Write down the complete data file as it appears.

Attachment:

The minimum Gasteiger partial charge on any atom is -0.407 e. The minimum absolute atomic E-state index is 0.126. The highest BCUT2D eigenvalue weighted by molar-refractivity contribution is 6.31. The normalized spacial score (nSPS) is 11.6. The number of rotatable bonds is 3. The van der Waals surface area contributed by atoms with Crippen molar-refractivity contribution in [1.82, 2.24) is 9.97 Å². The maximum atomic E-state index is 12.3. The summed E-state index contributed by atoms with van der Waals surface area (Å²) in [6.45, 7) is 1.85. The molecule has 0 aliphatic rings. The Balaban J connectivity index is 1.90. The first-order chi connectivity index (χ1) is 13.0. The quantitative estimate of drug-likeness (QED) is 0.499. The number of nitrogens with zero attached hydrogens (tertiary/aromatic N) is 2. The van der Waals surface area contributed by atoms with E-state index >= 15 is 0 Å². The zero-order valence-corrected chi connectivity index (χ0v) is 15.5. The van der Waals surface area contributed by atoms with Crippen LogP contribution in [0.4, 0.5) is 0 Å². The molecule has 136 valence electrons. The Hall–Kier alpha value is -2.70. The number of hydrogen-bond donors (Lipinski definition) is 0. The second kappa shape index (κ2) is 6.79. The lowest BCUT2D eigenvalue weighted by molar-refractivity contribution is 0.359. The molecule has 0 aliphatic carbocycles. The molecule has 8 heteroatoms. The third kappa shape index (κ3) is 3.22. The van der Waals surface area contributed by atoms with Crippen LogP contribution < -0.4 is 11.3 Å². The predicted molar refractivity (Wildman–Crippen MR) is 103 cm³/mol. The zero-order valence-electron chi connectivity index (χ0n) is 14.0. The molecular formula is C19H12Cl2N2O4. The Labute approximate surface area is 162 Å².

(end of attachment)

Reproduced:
The minimum Gasteiger partial charge on any atom is -0.407 e. The minimum absolute atomic E-state index is 0.126. The highest BCUT2D eigenvalue weighted by molar-refractivity contribution is 6.31. The normalized spacial score (nSPS) is 11.6. The number of rotatable bonds is 3. The van der Waals surface area contributed by atoms with Crippen molar-refractivity contribution in [1.82, 2.24) is 9.97 Å². The maximum atomic E-state index is 12.3. The summed E-state index contributed by atoms with van der Waals surface area (Å²) in [6.45, 7) is 1.85. The molecule has 0 aliphatic rings. The Balaban J connectivity index is 1.90. The first-order chi connectivity index (χ1) is 13.0. The quantitative estimate of drug-likeness (QED) is 0.499. The number of nitrogens with zero attached hydrogens (tertiary/aromatic N) is 2. The van der Waals surface area contributed by atoms with E-state index >= 15 is 0 Å². The zero-order valence-corrected chi connectivity index (χ0v) is 15.5. The van der Waals surface area contributed by atoms with Crippen LogP contribution in [0.4, 0.5) is 0 Å². The molecule has 136 valence electrons. The Hall–Kier alpha value is -2.70. The number of hydrogen-bond donors (Lipinski definition) is 0. The second kappa shape index (κ2) is 6.79. The lowest BCUT2D eigenvalue weighted by molar-refractivity contribution is 0.359. The molecule has 0 aliphatic carbocycles. The molecule has 8 heteroatoms. The third kappa shape index (κ3) is 3.22. The van der Waals surface area contributed by atoms with Crippen LogP contribution < -0.4 is 11.3 Å². The predicted molar refractivity (Wildman–Crippen MR) is 103 cm³/mol. The zero-order valence-electron chi connectivity index (χ0n) is 14.0. The molecular formula is C19H12Cl2N2O4. The Labute approximate surface area is 162 Å².